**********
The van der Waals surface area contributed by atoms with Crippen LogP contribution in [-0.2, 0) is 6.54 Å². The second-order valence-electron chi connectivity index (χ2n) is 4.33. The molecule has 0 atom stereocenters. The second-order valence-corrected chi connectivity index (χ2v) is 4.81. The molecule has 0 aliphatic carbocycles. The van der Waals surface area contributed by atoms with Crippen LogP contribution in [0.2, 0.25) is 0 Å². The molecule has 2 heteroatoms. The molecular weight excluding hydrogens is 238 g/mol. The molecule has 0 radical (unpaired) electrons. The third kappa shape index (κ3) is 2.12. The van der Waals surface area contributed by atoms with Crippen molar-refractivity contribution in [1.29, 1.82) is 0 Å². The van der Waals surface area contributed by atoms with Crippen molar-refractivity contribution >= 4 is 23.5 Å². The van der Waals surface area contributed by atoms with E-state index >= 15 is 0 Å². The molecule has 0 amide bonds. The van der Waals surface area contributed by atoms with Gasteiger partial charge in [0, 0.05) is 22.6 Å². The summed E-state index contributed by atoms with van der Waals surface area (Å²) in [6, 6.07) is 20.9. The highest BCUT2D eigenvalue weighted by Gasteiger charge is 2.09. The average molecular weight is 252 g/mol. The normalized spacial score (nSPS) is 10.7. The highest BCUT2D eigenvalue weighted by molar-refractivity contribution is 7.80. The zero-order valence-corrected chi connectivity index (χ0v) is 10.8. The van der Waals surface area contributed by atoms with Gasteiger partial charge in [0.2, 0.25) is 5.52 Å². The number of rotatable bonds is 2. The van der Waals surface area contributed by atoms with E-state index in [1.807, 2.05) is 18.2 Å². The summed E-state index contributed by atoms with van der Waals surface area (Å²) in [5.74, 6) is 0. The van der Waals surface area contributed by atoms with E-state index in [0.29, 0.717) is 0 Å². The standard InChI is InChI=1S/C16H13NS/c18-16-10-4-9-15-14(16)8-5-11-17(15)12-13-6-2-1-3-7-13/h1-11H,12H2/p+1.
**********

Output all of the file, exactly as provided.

The van der Waals surface area contributed by atoms with Crippen LogP contribution in [-0.2, 0) is 6.54 Å². The second-order valence-electron chi connectivity index (χ2n) is 4.33. The molecule has 0 atom stereocenters. The second-order valence-corrected chi connectivity index (χ2v) is 4.81. The molecule has 0 aliphatic carbocycles. The van der Waals surface area contributed by atoms with Crippen LogP contribution in [0.2, 0.25) is 0 Å². The molecule has 2 heteroatoms. The molecular weight excluding hydrogens is 238 g/mol. The molecule has 0 radical (unpaired) electrons. The third kappa shape index (κ3) is 2.12. The van der Waals surface area contributed by atoms with Crippen molar-refractivity contribution in [1.29, 1.82) is 0 Å². The van der Waals surface area contributed by atoms with Crippen molar-refractivity contribution >= 4 is 23.5 Å². The van der Waals surface area contributed by atoms with E-state index >= 15 is 0 Å². The molecule has 0 amide bonds. The van der Waals surface area contributed by atoms with Gasteiger partial charge in [0, 0.05) is 22.6 Å². The summed E-state index contributed by atoms with van der Waals surface area (Å²) in [6, 6.07) is 20.9. The highest BCUT2D eigenvalue weighted by Gasteiger charge is 2.09. The average molecular weight is 252 g/mol. The normalized spacial score (nSPS) is 10.7. The highest BCUT2D eigenvalue weighted by molar-refractivity contribution is 7.80. The zero-order valence-corrected chi connectivity index (χ0v) is 10.8. The van der Waals surface area contributed by atoms with Gasteiger partial charge in [0.2, 0.25) is 5.52 Å². The number of rotatable bonds is 2. The van der Waals surface area contributed by atoms with E-state index in [1.807, 2.05) is 18.2 Å². The summed E-state index contributed by atoms with van der Waals surface area (Å²) in [5.74, 6) is 0. The van der Waals surface area contributed by atoms with E-state index in [0.29, 0.717) is 0 Å². The standard InChI is InChI=1S/C16H13NS/c18-16-10-4-9-15-14(16)8-5-11-17(15)12-13-6-2-1-3-7-13/h1-11H,12H2/p+1.